Polo Golf & County Club Homeowners Assn., Inc. v. Cunard et al.

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Justia Opinion Summary

At the center of this appeal was a dispute between the Polo Golf and Country Club Homeowners’ Association (the “HOA”) and Forsyth County over the validity of Section 4.2.2 of Forsyth County’s Addendum to the Georgia Stormwater Management Manual, an ordinance that made HOAs “responsible for maintenance of all drainage easements and all stormwater facilities within the entire development.” The HOA argued that Section 4.2.2 was unconstitutional and otherwise invalid, and that individual lot owners were responsible for maintaining stormwater infrastructure on their lots. Variants of this case were litigated and appealed multiple times before the Georgia Supreme Court and other Georgia courts, including a 2019 appeal to the Georgia Supreme Court. On remand from the Supreme Court's "Polo Golf II" decision, the trial court evaluated and rejected the HOA’s remaining claims that Section 4.2.2 was invalid because it required the HOA to trespass on the private property of homeowners, constituted involuntary servitude under the United States and Georgia Constitutions, and exceeded the scope of the ordinance that authorized Forsyth County to promulgate the Addendum. The trial court thus denied the HOA’s motion for summary judgment and granted the defendants’ cross-motion for summary judgment. The HOA appealed. Finding no reversible error, the Supreme Court affirmed.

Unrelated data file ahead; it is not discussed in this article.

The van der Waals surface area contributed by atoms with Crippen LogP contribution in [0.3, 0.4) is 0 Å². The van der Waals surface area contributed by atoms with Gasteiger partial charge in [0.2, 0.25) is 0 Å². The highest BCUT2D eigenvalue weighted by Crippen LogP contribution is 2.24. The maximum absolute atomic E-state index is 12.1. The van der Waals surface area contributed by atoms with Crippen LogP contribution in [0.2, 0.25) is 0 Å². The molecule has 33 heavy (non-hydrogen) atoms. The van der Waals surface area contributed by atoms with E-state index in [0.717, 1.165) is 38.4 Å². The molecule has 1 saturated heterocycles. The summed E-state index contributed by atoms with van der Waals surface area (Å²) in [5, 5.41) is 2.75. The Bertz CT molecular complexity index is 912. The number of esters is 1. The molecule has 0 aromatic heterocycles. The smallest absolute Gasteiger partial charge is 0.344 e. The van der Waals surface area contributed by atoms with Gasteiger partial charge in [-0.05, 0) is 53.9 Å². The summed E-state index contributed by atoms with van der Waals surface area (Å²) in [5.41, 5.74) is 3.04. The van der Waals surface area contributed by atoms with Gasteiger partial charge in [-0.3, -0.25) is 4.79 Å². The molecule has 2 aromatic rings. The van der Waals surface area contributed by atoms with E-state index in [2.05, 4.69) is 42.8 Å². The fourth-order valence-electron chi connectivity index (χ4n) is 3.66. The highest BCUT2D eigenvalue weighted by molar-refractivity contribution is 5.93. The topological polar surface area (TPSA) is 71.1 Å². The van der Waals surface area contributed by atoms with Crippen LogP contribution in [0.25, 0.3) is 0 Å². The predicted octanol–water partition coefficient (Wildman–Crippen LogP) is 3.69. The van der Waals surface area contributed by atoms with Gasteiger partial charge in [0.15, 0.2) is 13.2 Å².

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In the Supreme Court of Georgia Decided: February 15, 2021 S20A1205. POLO GOLF AND COUNTRY CLUB HOMEOWNERS ASSOCIATION, INC. v. JOHN CUNARD et al. WARREN, Justice. The heart of this case is a dispute between the Polo Golf and Country Club Homeowners’ Association (the “HOA”) and Forsyth County over the validity of Section 4.2.2 of Forsyth County’s Addendum to the Georgia Stormwater Management Manual, an ordinance that makes HOAs “responsible for maintenance of all drainage easements and all stormwater facilities within the entire development.” Section 4.2.2 of the Forsyth County Addendum to the Georgia Stormwater Management Manual (“Section 4.2.2” of the “Addendum”).1 The HOA argues that Section 4.2.2 is The Addendum was initially promulgated by the County’s Department of Engineering, but its enabling ordinance incorporates the provisions of the Addendum into the ordinance by reference. See Forsyth County Ordinance 1 unconstitutional and otherwise invalid and that individual lot owners are responsible for maintaining stormwater infrastructure on their lots. Variants of this case have been litigated and appealed multiple times in this and other Georgia courts, including a 2019 appeal in this Court. See Polo Golf and Country Club Homeowners Assn., Inc. v. Cunard, 306 Ga. 788 (833 SE2d 505) (2019) (Polo Golf II).2 On remand from our Polo Golf II decision, the trial court evaluated and rejected the HOA’s remaining claims that Section 4.2.2 is invalid because it requires the HOA to trespass on the No. 75, § 34-184 (c) (“The provisions of the GSMM and the Forsyth County Addendum are incorporated by reference as a part of this Ordinance as fully and completely as if set forth verbatim herein.”). Polo Golf I, discussed more below, refers to Polo Golf and Country Club Homeowners’ Assn., Inc. v. Rymer, 294 Ga. 489 (754 SE2d 42) (2014), which involved a dispute between the HOA, Forsyth County, and lot owners within the Polo Golf development over responsibility for a sinkhole on the lot owners’ property. In Polo Golf I, we held that an earlier version of Section 4.2.2, which applied only to a “new development” or “redevelopment,” did not apply to Polo Golf and Country Club, which was developed before the County adopted the Addendum. See Polo Golf I, 294 Ga. at 494-495. On remand, the trial court granted the HOA’s motion for summary judgment as to all of the lot owners’ claims against the HOA. The Court of Appeals affirmed the judgment in part and reversed in part in Rymer v. Polo Golf and Country Club Homeowners Assn., Inc., 335 Ga. App. 167 (780 SE2d 95) (2015). As explained below, the Addendum was revised in 2014. 2 2 private property of homeowners, constitutes involuntary servitude under the United States and Georgia Constitutions, and exceeds the scope of the ordinance that authorizes Forsyth County to promulgate the Addendum. The trial court thus denied the HOA’s motion for summary judgment and granted the defendants’ crossmotion for summary judgment. The HOA appealed, and we now affirm. 1. Background. (a) Litigation History In Polo Golf II, we summarized the following background facts: [The HOA] is a nonprofit corporation which oversees a housing subdivision in unincorporated Forsyth County called “the Polo Fields.”[ 3] The stormwater mechanisms in the subdivision including the Wellington Dam, which shores up a body of water known as the Wellington Lake, are failing due to age. The failure of these various stormwater mechanisms has caused flooding, sinkholes, and other property damage for some individual homeowners. This situation has resulted in almost a decade’s worth of litigation, including a previous decision in this Court concerning similar underlying facts and some of the same parties. See Polo Golf and Country Club Homeowners’ Assoc., Inc. v. Rymer, 294 Ga. 489 (754 SE2d At some point before 1995, the neighborhood became known as Polo Golf and Country Club. 3 3 42) (2014) (“Polo Golf I”). In Polo Golf I, John and Diane Rymer, who were individual homeowners of the Polo Fields, [the HOA], and Forsyth County disagreed as to who was responsible for repairing failing stormwater mechanisms affecting the Rymers’ property pursuant to the 2004 version of Section 4.2.2 set forth in Forsyth County’s Addendum to the Georgia Stormwater Management Design Manual. . . .[ 4] In Polo Golf I, [the HOA] contended the 2004 version of Section 4.2.2 was unconstitutional; however, this Court did not reach the constitutional issue in Polo Golf I because we concluded that the provision applied to new developments and redevelopments, but not to alreadyexisting developments such as the Polo Fields. 294 Ga. at 495. In January 2014, while this Court’s decision in Polo Golf I was still pending, Forsyth County enacted a new version of Section 4.2.2 which now states in pertinent part as follows: “When any subdivision or industrial/commercial park, whether new or existing, has a legally created property or homeowners association, the association will be responsible for maintenance of all drainage easements and all stormwater facilities within the entire development.” (Emphasis supplied). The 2004 version of Section 4.2.2 stated: When a subdivision or industrial/commercial park has a legally created property or homeowners association, the association will be responsible for maintenance of all drainage easements and all stormwater facilities within the entire development. . . . 4 4 Polo Golf II, 306 Ga. at 789-790 (footnotes omitted). With respect to Section 4.2.2, we concluded that The 2014 version of Section 4.2.2 states that homeowner associations (“HOAs”) are responsible for maintaining all drainage easements and stormwater facilities in their developments. The 2014 version of Section 4.2.2 further provides that the county, in certain circumstances, may direct HOAs to take certain actions (e.g., applying larvicides or making repairs) to comply with their overall responsibility to maintain such systems or otherwise be penalized for noncompliance. Id. at 792. With respect to the repairs at issue here, the following facts are also relevant. In August 2017, the HOA’s board sent a letter to the owners of lots at or abutting Wellington Dam and Lake informing them that the dam was leaking and “could potentially have a complete failure.” 5 Claiming that Polo Golf’s Declaration of Covenants, Restrictions and Easements (the “Declaration”) “does not place any obligation upon the [HOA] to maintain or repair the dam,” the HOA contended that the lot owners were obligated to The record shows that the HOA does not own any of the Wellington Dam/Lake lots. 5 5 maintain and repair all “structures” on their lots under Section 6.14 of the Declaration and that they were obligated to pay the reasonable expenses necessary to maintain the structural integrity of the dam under Section 6.17 (d). The HOA therefore argued that the lot owners were obligated to pay for repair of the dam. But it also gave the lot owners formal notice that “if the dam is not repaired within thirty days, then the [HOA] may exercise the right of abatement.” The lot owners disagreed with the HOA’s characterizations of their obligations under the Declaration and disputed that they were obligated to repair the failing Dam. Then, in November 2017, the HOA sent a letter to the lot owners disavowing any involvement with the repairs and “fully revok[ing]” the portion of its earlier letter notifying lot owners that it might exercise its right of abatement, while also noting that the HOA could in the future “consider the remedies available to [it], including the right of abatement.” The HOA ultimately sued John Cunard, Director of Forsyth County’s Department of Engineering, and Benny Dempsey, 6 Stormwater Division Manager of Forsyth County’s Department of Engineering, to prevent prospective enforcement of Section 4.2.2. The trial court granted the defendants’ motion for judgment on the pleadings in part because it concluded that sovereign immunity barred the HOA’s suit against the county officials. It also rejected the HOA’s arguments that Section 4.2.2 violated the Contracts Clause of the U.S. Constitution and the Georgia Constitution’s prohibition against retroactive laws. In Polo Golf II, we reversed the trial court’s determination that sovereign immunity barred the suit against county officials, affirmed the trial court’s grant of the defendants’ motion for judgment on the pleadings as to the HOA’s arguments on the merits, and remanded the case so the trial court could resolve the HOA’s remaining contentions about Section 4.2.2’s validity. 6 Specifically, we considered and rejected the HOA’s challenge under the Contracts Clause of the U.S. Constitution because, even if the County enforced Section 4.2.2 against the HOA, enforcement would not actually prohibit the HOA from exercising the contractual remedies the Declaration provided. Polo Golf II, 306 Ga. at 792-793. Similarly, we rejected the HOA’s claim that Section 4.2.2 violates the Georgia Constitution’s prohibition against retroactive laws, 6 7 As part of our remand in Polo Golf II, we instructed the trial court to address the HOA’s remaining arguments that Section 4.2.2 is invalid because, among other things, it (1) requires the HOA to commit an illegal trespass and (2) constitutes involuntary servitude. On remand, the HOA asserted an additional argument that had been raised in earlier briefing: that Section 4.2.2 is invalid because it exceeds the scope of the authority provided in its enabling ordinance. Resolving these issues against the HOA, the trial court denied the HOA’s motion for summary judgment in its entirety and granted defendants’ cross-motion for summary judgment. 7 (b) Relevant Sources of Authority In Forsyth County, maintenance obligations for stormwater management systems are set forth, in part, in a county-specific addendum to the Georgia Stormwater Management Manual. The see Ga. Const. of 1983, Art. I, Sec. I, Par. X, reasoning that the HOA failed to demonstrate an injury to a vested right. See Polo Golf II, 306 Ga. at 794. In ruling on the dispositive motions, the trial court converted the defendants’ then-pending motion for judgment on the pleadings into a motion for summary judgment. 7 8 County enacted its Addendum under the authority of Forsyth County Ordinance No. 75 (the “enabling ordinance”), which provides: The department of engineering shall develop, and update periodically, an Addendum to the state stormwater management design manual for the guidance of persons specifically preparing stormwater management reports, and designing or operating stormwater management systems in Forsyth County. Ordinance No. 75, Section 34-185 (e). In turn, Section 4.2.2 of the Addendum, which Forsyth County revised in 2014, provides: When any subdivision or industrial/commercial park, whether new or existing, has a legally created property or homeowners association, the association will be responsible for maintenance of all drainage easements and all stormwater facilities within the entire development. Polo Golf’s Declaration also includes covenants pertaining to maintenance and property upkeep for its development. The Declaration provides that “[e]ach Owner shall keep and maintain each Lot and Structure owned by him . . . in good condition and repair” and defines a “structure” as, among other things, “any thing 9 or object that placement of which upon any Lot may affect the appearance of such Lot” including any “temporary or permanent improvement to such Lot.” Declaration, §§ 6.14, 1.12 (a). “Structure” is also defined as: any excavation, grading, fill, ditch, diversion dam or other thing or device which affects or alters the natural flow of surface waters from, upon or across any Lot, or which affects or alters the flow of any waters in any natural or artificial creek, stream, wash or drainage channel from, upon or across any Lot. Id. at 1.12 (b) (emphasis supplied). 8 The Declaration also contains covenants setting forth maintenance obligations related to Wellington Dam and Lake: Owners of Lots which abut any such lake agree to pay any reasonable expenses necessary to maintain the structural integrity of the Dam and such other maintenance to the lake as may be agreed upon by the majority of the abutting Lot Owners. Declaration, § 6.17 (d) (emphasis supplied). In Polo Golf I, we noted that “Polo’s covenants . . . provide that each homeowner is to maintain and repair the structures on his own property, including any stormwater facilities or device affecting or altering the natural flow of surface waters on any lot.” See Polo Golf I, 294 Ga. at 489. 8 10 The Declaration authorizes the HOA to implement several enforcement mechanisms if lot owners breach the maintenance covenants set out in the Declaration. Foremost among them is the right of abatement: the HOA’s right “to enter at all reasonable times upon any Lot or Structure, as to which a violation, breach or other condition to be remedied exists, and to take the actions specified” in a required notice sent by the HOA to the lot owner. Declaration, § 8.02. 9 To exercise its right of abatement, the following must occur: the Architectural Control Committee—a committee tasked with ensuring that alterations to structures on lots in the neighborhood comply with the Declaration—notifies the HOA board (the “Board)” that, in its opinion, an owner has violated the Declaration. See Declaration, § 6.14. If the Board agrees, it must provide written notice to the lot owner. If the lot owner fails to remedy the specified violation within 30 days, the HOA may exercise the right of abatement under the Declaration. Section 8.02 of the Declaration In addition, the HOA may (among other things) seek specific performance in court and secure and enforce liens against a lot whose owner is in violation of the Declaration. See Declaration, §§ 8.03-8.04. 9 11 provides that, in the event the HOA exercises its right of abatement, it is not “deemed to have committed a trespass or wrongful act solely by reason of such entry and such actions, provided [they] are carried out in accordance with the provisions of this Section.” Under such circumstances, the lot owner is liable for the costs incurred. See id. 2. Standard of Review. “Our review of the grant or denial of a motion for summary judgment is de novo.” Nguyen v. Southwestern Emergency Physicians, P.C., 298 Ga. 75, 82 (779 SE2d 334) (2015) (citation and punctuation omitted). As part of our review, “we construe the evidence most favorably towards the nonmoving party.” Id. at 82 (citation and punctuation omitted). 3. The HOA argues that the trial court erred when it concluded that Section 4.2.2 “places ultimate maintenance responsibility for all drainage easements and stormwater facilities” within the Polo Golf development on the HOA. Specifically, the HOA contends that the trial court erred by rejecting the HOA’s argument that Section 4.2.2 is invalid—both facially and as-applied to the HOA—because it 12 requires homeowners’ associations generally, and the HOA specifically, to perform maintenance on land it does not own without granting access rights, and thus to trespass on private property to remedy stormwater violations. We disagree. To prevail on its facial challenge to Section 4.2.2, the HOA must establish that “no set of circumstances exists under which [Section 4.2.2] would be valid.” Ga. Dept. of Human Svcs. v. Steiner, 303 Ga. 890, 899 (815 SE2d 883) (2018) (citation and punctuation omitted). Here, however, the trial court determined that the HOA had “power through its declarations to exercise the right of self-help to abate the non-complying drainage easement or stormwater facility existing on an individual lot owner’s lot within the subdivision” and therefore rejected the HOA’s argument that compliance with Section 4.2.2 is a legal “impossibility.” The trial court’s conclusions are supported by the text of both Section 4.2.2 and the Declaration. To begin, nothing in the text of Section 4.2.2 requires an HOA to enter private property to perform maintenance. To the contrary, and as we explained in Polo Golf II: 13 On its face . . . Section 4.2.2 does not mention or prescribe the means by which an HOA must meet its responsibility to maintain drainage easements or stormwater facilities. It also does not expressly or implicitly prohibit an HOA from using its contractual relationships with homeowners to effect compliance therewith. Polo Golf II, 306 Ga. at 792-793. See also id. at 793 (in rejecting the HOA’s contracts clause arguments, concluding that the HOA “ha[d] not shown any actual inability to exercise its contractual remedies because of the county’s stormwater ordinance”). To that end, the Declaration provides for remedies short of physical intrusion on a lot owner’s property, including the HOA seeking specific performance in court and securing and foreclosing on a lien against the lot. See Declaration, §§ 8.03-8.04.10 Moreover, the Declaration expressly provides that, in the event that the HOA exercises its right of abatement, it is not “deemed to have committed a trespass or wrongful act solely by reason of such entry and such actions, provided [they] are carried out in accordance Notably, the HOA’s counsel conceded in the proceedings below that the Declaration gives the HOA enforcement mechanisms that do not require the HOA or its agents to physically enter a homeowner’s lot. 10 14 with the provisions of this Section.” Declaration, § 8.02 (emphasis supplied). Thus, as we concluded in Polo Golf II, Section 4.2.2 does not on its face preclude the HOA from using the abatement remedy or any other method of self-help set forth in the Declaration. Nor does Section 4.2.2 require the HOA to trespass. Given that the text of the Declaration states that if the HOA exercises its right of abatement and physically enters a lot to perform maintenance, it is not “deemed to have committed a trespass,” there are at least some circumstances under which Section 4.2.2 would be valid. As a result, the HOA’s facial challenge fails. See Bello v. State, 300 Ga. 682, 686 (797 SE2d 882) (2017) (rejecting an appellant’s facial challenge to a statute when counsel conceded at oral argument that the statute might be valid “in some instances”). The HOA also challenges Section 4.2.2 as invalid as applied to the HOA. Specifically, it argues that because the right of abatement is available only after the HOA formally determines that a lot owner is in violation of the Declaration, the HOA could find itself in a situation where the HOA determines that a lot owner’s stormwater 15 issue does not violate its Declaration, but the County nevertheless concludes that the lot owner violated county ordinances and cites the HOA for the violation under Section 4.2.2. 11 Under such a scenario, the HOA argues, Section 4.2.2 would force the HOA to trespass on private property to perform maintenance and is therefore invalid as applied to the HOA. For its part, Appellees argue that the HOA’s concern is unfounded because any violation of Section 4.2.2 necessarily violates the Declaration. We need not answer the speculative question of whether a violation of Section 4.2.2 always violates the Declaration to conclude that the HOA’s as-applied challenge fails. That is because, as mentioned above, neither Section 4.2.2 nor Polo Golf’s Declaration require the HOA to physically enter a lot owner’s property. Moreover, the Declaration equips the HOA with enforcement The HOA also offers another version of this argument: that the trial court erred by “not finding that [the HOA] has no authority to enforce county law.” Specifically, it argues that “Appellees cannot require [the] HOA to find a covenant violation and require enforcement on the property of another owner.” We reject this version of the HOA’s argument for the same reasons set forth below. 11 16 mechanisms short of physical intrusion on another’s property—such as seeking specific performance and securing a lien against a lot— in addition to the self-help right of abatement, which the Declaration makes clear would not constitute a trespass. See Polo Golf II, 306 Ga. at 792-793. To that end, the trial court found that “exercising self-help and entering [a homeowner’s] lot [would] not commit a trespass,” in part because the HOA “would be acting pursuant to the terms of the declaration that the lot owner subjected herself to when she purchased her lot within the subdivision.” We agree. Not only does the text of the Declaration support the trial court’s conclusion that the HOA had a self-help remedy available to it; the record on appeal shows that the HOA in fact initiated its right of abatement here. Indeed, the HOA took a preliminary step towards abatement when it sent a letter to the lot owners whose property abutted Wellington Dam and Lake informing them of the Dam’s failing condition, telling them that lot owners were responsible under the Declaration for repairing the structure, and warning them that “if the dam is not repaired within thirty days, 17 then the Association may exercise the right of abatement.” Although the HOA later purported to revoke that notice, it reserved its right to abate in the future, thus demonstrating the HOA’s ability to comply with Section 4.2.2 without trespassing. The HOA’s as- applied challenge to Section 4.2.2 therefore fails. 12 Accordingly, we affirm the trial court’s grant of defendants’ cross-motion for summary judgment as to the HOA’s trespass arguments. 4. The HOA contends that Section 4.2.2 is unconstitutional— facially and as-applied to the HOA—because it compels the HOA to maintain property the HOA does not own, and thus constitutes We likewise reject the HOA’s argument that, in enacting Section 4.2.2, the County “hijack[ed]” the HOA’s discretion under the Declaration and “substitute[ed] [its] own judgment for the judgment of the ACC and [HOA],” specifically with respect to the right to abatement, thereby violating the “business judgment rule.” See generally Federal Deposit Insurance Corp. v. Loudermilk, 295 Ga. 579, 580, 584-586 (761 SE2d 332) (2014) (explaining that the business judgment rule typically prevents courts from second-guessing the good-faith, informed decisions of a corporate board). It is not at all clear that the business judgment rule applies here, and the HOA has made no showing that Section 4.2.2 “hijacks” the right of abatement or any other self-help remedy set forth in the Declaration. Unlike in Rymer v. Polo Golf and Country Club Homeowners Assn., Inc., 335 Ga. App. at 174, where a Polo Golf lot owner asked the trial court to find that the HOA breached its duty by not exercising its Declaration remedies against other lot owners, this appeal does not present the question of whether a corporation has exercised its discretion over its own affairs lawfully and in good faith. 12 18 involuntary servitude in violation of the United States and Georgia Constitutions. See U.S. Const. Amend. XIII (“Neither slavery nor involuntary servitude, except as a punishment for crime whereof the party shall have been duly convicted, shall exist within the United States, or any place subject to their jurisdiction.”); Ga. Const. Art. I, Sec. I, Par. XXII (“There shall be no involuntary servitude within the State of Georgia except as a punishment for crime after legal conviction thereof or for contempt of court.”). The trial court held that the obligation imposed by Section 4.2.2 “does not fall within the realm of compulsory labor as contemplated by the Thirteenth Amendment,” and we agree. The Thirteenth Amendment of the United States Constitution and Article I, Section I, Par. XXII of the Georgia Constitution were enacted “[i]n response to this country’s past institutional enslavement of people of African descent.” Gasses v. City of Riverdale, 288 Ga. 75, 78 (701 SE2d 157) (2010).13 The United The HOA offers no authority to support its argument that Section 4.2.2 violates Article I, Section I, Par. XXII of the Georgia Constitution. Nor does it 13 19 States Supreme Court has held that although “[t]he primary purpose of the Amendment was to abolish the institution of African slavery as it had existed in the United States at the time of the Civil War,” the Thirteenth Amendment “was not limited to that purpose; the phrase ‘involuntary servitude’ was intended to extend to cover those forms of compulsory labor akin to African slavery which in practical operation would tend to produce like undesirable results.” United States v. Kozminski, 487 U.S. 931, 942 (108 SCt 2751, 101 LE2d 788) (1988) (citation and punctuation omitted). But “the prohibition against involuntary servitude does not prevent the State or Federal Governments from compelling their citizens, by threat of criminal sanction, to perform certain civic duties,” including jury service, military service, and roadwork. Id. at 943-944. Likewise, this Court has held that a municipal ordinance requiring citizens to “maintain grass, weeds, and vegetation for the welfare of the community is not constitutionally prohibited involuntary servitude.” attempt to distinguish—or compare—the state constitutional provision with its federal counterpart. Accordingly, we decline to separately analyze the HOA’s contention under the Georgia Constitution. 20 Gasses, 288 Ga. at 78. The HOA contends that a key distinction between Section 4.2.2 and the type of ordinance at issue in Gasses is that Section 4.2.2 requires the HOA to perform work on property owned by an individual lot owner, as opposed to property owned by the HOA. It thus argues that compelled labor on another’s property constitutes involuntary servitude. We have no trouble concluding that the HOA has not established a Thirteenth Amendment violation here. That is because the record belies the HOA’s characterization of its Section 4.2.2 obligations. As the trial court noted, “the HOA is not a stranger to the privately-owned properties which comprise the subdivision.” The Declaration plainly states that the HOA is a “nonprofit civic organization [existing] for the sole purpose of performing certain functions for the common good and general welfare of the people of the Development,” Declaration, § 3.01 (emphasis supplied), and both the HOA and the individual lot owners consented to the various obligations and covenants set forth in the Declaration. 21 Moreover, as explained above, the HOA has specific authority under certain circumstances (such as with the right of abatement) to enter a lot owner’s property and perform maintenance. Because the maintenance obligations imposed by Section 4.2.2 do not constitute involuntary servitude under the Thirteenth Amendment to the United States Constitution, we affirm the trial court’s grant of summary judgment to defendants with respect to the HOA’s involuntary servitude arguments.14 5. Finally, citing Department of Human Resources v. Anderson, 218 Ga. App. 528, 529 (462 SE2d 439) (1995),15 the HOA contends that Section 4.2.2 is invalid because it is an administrative rule that We emphasize that we resolve the HOA’s as-applied challenges based on the record on appeal in this case, and in large part on the text of the various covenants and other agreements set forth in Polo Golf’s Declaration. We express no opinion about how similar as-applied challenges would fare under a different set of contractual agreements. 14 In Anderson, the Court of Appeals held invalid a Department of Human Resources regulation involving the process for modifying court-ordered child support because the regulation exceeded the authority provided to the Department of Human Resources in OCGA § 19-11-12. See Anderson, 218 Ga. App. at 528-529. 15 22 “exceeds the scope of or is inconsistent with the authority of the statute upon which it is predicated.” Id. Specifically, the HOA argues that Section 4.2.2 is “facially invalid” because it exceeds the scope of the authorization provided in Forsyth County Ordinance No. 75.16 Section 34-185 (e) of Ordinance No. 75 provides: The [county] Department of Engineering shall develop, and update periodically, an Addendum to the state stormwater management design manual for the guidance of persons specifically preparing stormwater management reports, and designing or operating stormwater management systems in Forsyth County. The HOA argues that when the Addendum was revised in 2014, the lot owners—and not the HOA—operated the stormwater management system in the Polo Golf subdivision, and because the HOA did not “prepare stormwater reports” or “design[] or operat[e] stormwater management systems in Forsyth County” at that time, “the government improperly used Section 4.2.2 to create a brand We interpret the HOA’s argument that the 2014 version of Section 4.2.2 is “facially invalid” as an argument that Section 4.2.2 is invalid because its promulgation was unauthorized. 16 23 new obligation onto [the] HOA to become an operator of a stormwater system.” (Emphasis in original.) In short, the HOA argues that because it did not “operat[e] stormwater management systems” in 2014, as referenced in Ordinance No. 75, Section 4.2.2 could not lawfully apply to the HOA and therefore “exceeds its enabling ordinance.” The trial court rejected this argument and determined that the HOA “is an operator of a stormwater management system within the subdivision it was created to protect.” And although the trial court offered no reasoning to support this conclusion, we cannot say that it erred when it concluded that the HOA “falls within the scope of persons or entities to which [Section 4.2.2] applies.” That is because the HOA’s argument—though characterized as Section 4.2.2 being invalid because it is inconsistent with its enabling ordinance—is really another species of the Contracts Clause and retroactivity arguments the HOA offered, and we rejected, in Polo Golf II. Indeed, in Polo Golf II, the HOA disputed that Section 4.2.2 “makes [the HOA] responsible for the maintenance of all stormwater 24 mechanisms within the subdivision.” Polo Golf II, 306 Ga. at 790. We rejected that challenge, explaining that “[t]he 2014 version of Section 4.2.2 states that homeowners associations (‘HOAs’) are responsible for maintaining all drainage easements and stormwater facilities in their developments” and rejecting the HOA’s argument that Section 4.2.2 impaired its contractual relationship with lot owners by precluding the HOA from enforcing individual lot owners’ maintenance obligations under the Declaration. Id. at 792-793. We similarly rejected the HOA’s argument that applying Section 4.2.2 to the HOA violated Georgia’s constitutional prohibition against retroactive laws. Id. at 793-794. In so doing, we held that the HOA had “failed to fully articulate a vested right or show that any alleged vested right has been injuriously affected by the 2014 version of Section 4.2.2.” Id. at 794. In other words, we held that the HOA had not demonstrated that it had a vested right in the lot-ownermaintenance obligations set forth in the pre-2014 Declaration, or that, at the very least, Section 4.2.2 had not substantially interfered with any right the HOA had. See id. 25 The HOA’s argument in this appeal is fundamentally the same: notwithstanding this Court’s holding that Section 4.2.2 applies to the HOA and was not unconstitutionally retroactive, the HOA objects “to the County making [the HOA] an operator of the stormwater system within the Polo Fields subdivision when the County’s own law [in 2014], as well as the Declaration, put the stormwater maintenance on individual lot owners rather than on [the] HOA.” As explained in Polo Golf II, however, and as recounted above, we have already rejected the merits of that argument. Accordingly, we again reject the HOA’s argument that Section 4.2.2 is invalid and affirm the trial court’s conclusion that the HOA “falls within the scope of persons or entities to which the addendum applies.” Judgment affirmed. All the Justices concur, except McMillian, J., who concurs specially in Division 5. 26 S20A1552. POLO GOLF AND COUNTRY CLUB HOMEOWNERS ASSOCIATION, INC. v. CUNARD, et al. MCMILLIAN, Justice, concurring specially. I concur fully in the judgment and in the majority opinion except for its Division 5, in which I concur in judgment only. Although I agree with the majority’s conclusion that Section 4.2.2 is not invalid on the ground that it exceeds the authority granted by Ordinance No. 75, I reach this conclusion based on a plain reading of the text of Ordinance No. 75 itself without regard to prior holdings of this Court. In interpreting county ordinances, we must afford the statutory text its plain and ordinary meaning, we must view the statutory text in the context in which it appears, and we must read the statutory text in its most natural and reasonable way, as an ordinary speaker of the English language would. Cowen v. Clayton County, 306 Ga. 698, 702 (2) (a) (832 SE2d 819) (2019) (citations omitted). See also Sliney v. State, 260 Ga. 167 (391 SE2d 114) (1990) (applying rules of statutory construction to county ordinance). Section 35-183 (6) of Ordinance No. 75 provides that one 27 of the stated purposes of the ordinance is to [e]stablish provisions for the long-term responsibility for and maintenance of structural stormwater control facilities and nonstructural stormwater management practices to ensure they continue to function as designed, are maintained, and pose no threat to public safety. (Emphasis supplied.) Section 34-185 of Ordinance No. 75 outlines the scope of responsibility invested in the County’s Department of Engineering. Subsection (b) of that section places responsibility on the Director of the Engineering Department or his or her designee for the coordination and enforcement of the Ordinance’s provision, and Section 34-185 (e), pursuant to which Section 4.2.2. was drafted, provides: The Department of Engineering shall develop, and update periodically, an Addendum to the state stormwater management design manual for the guidance of persons specifically preparing stormwater management reports, and designing or operating stormwater management systems in Forsyth County. This language is couched in the present tense and thus requires the department to provide guidance to all persons currently operating any stormwater systems in Forsyth 28 County. The next section of Ordinance No. 75, Section 34-186, outlines the powers granted to the Department of Engineering, and subsection (b) (2) expressly allows the department to “[d]etermine the manner in which stormwater facilities should be operated.” That grant of power necessarily includes the authority to determine who should be charged with responsibility for operating such facilities, including the maintenance of such facilities, in order to maintain public safety. Although this Court interpreted the 2004 version of Section 4.2.2 of the Addendum as imposing responsibility on HOAs “for maintenance of all drainage easements and all stormwater facilities within the entire development” only as to new developments and redevelopments, Polo Golf and Country Club Homeowners’ Assn., Inc. v. Rymer, 294 Ga. 489, 495 (2) (754 SE2d 42) (2014) (Polo Golf I), 17 the text of Ordinance No. This Court based its conclusion on the “Purpose and Applicability” section of the 2004 version of the Addendum, which addressed only new developments and redevelopments. See Polo Golf I, 294 Ga. at 492-95 (2). However, Section 1.1 of the 2014 version of the Addendum, which addresses 17 29 75 authorized the Department to extend the responsibility of homeowners’ associations to operate stormwater management systems in subdivisions or industrial/commercial parks “whether new or existing,” as it did in the 2014 version of the Addendum. While this Court’s prior rulings with regard to the Contract Clause and retroactive laws provide somewhat analogous support to this interpretation of the plain language of Ordinance No. 75, I do not believe, as the majority concludes, that those holdings are determinative of the HOA’s argument with regard to the authority supporting Section 4.2.2. Thus, I would reject the HOA’s argument that Section 4.2.2 is “facially invalid” based on the plain language of Ordinance No. 75, which authorizes the department to amend Section 4.2.2 to make the HOA responsible for the maintenance of stormwater systems within the subdivision. “Applicability,” expressly provides that “[e]xisting, new and planned stormwater facilities shall comply with the maintenance requirements of Section 4 of this addendum,” which includes Section 4.2.2. 30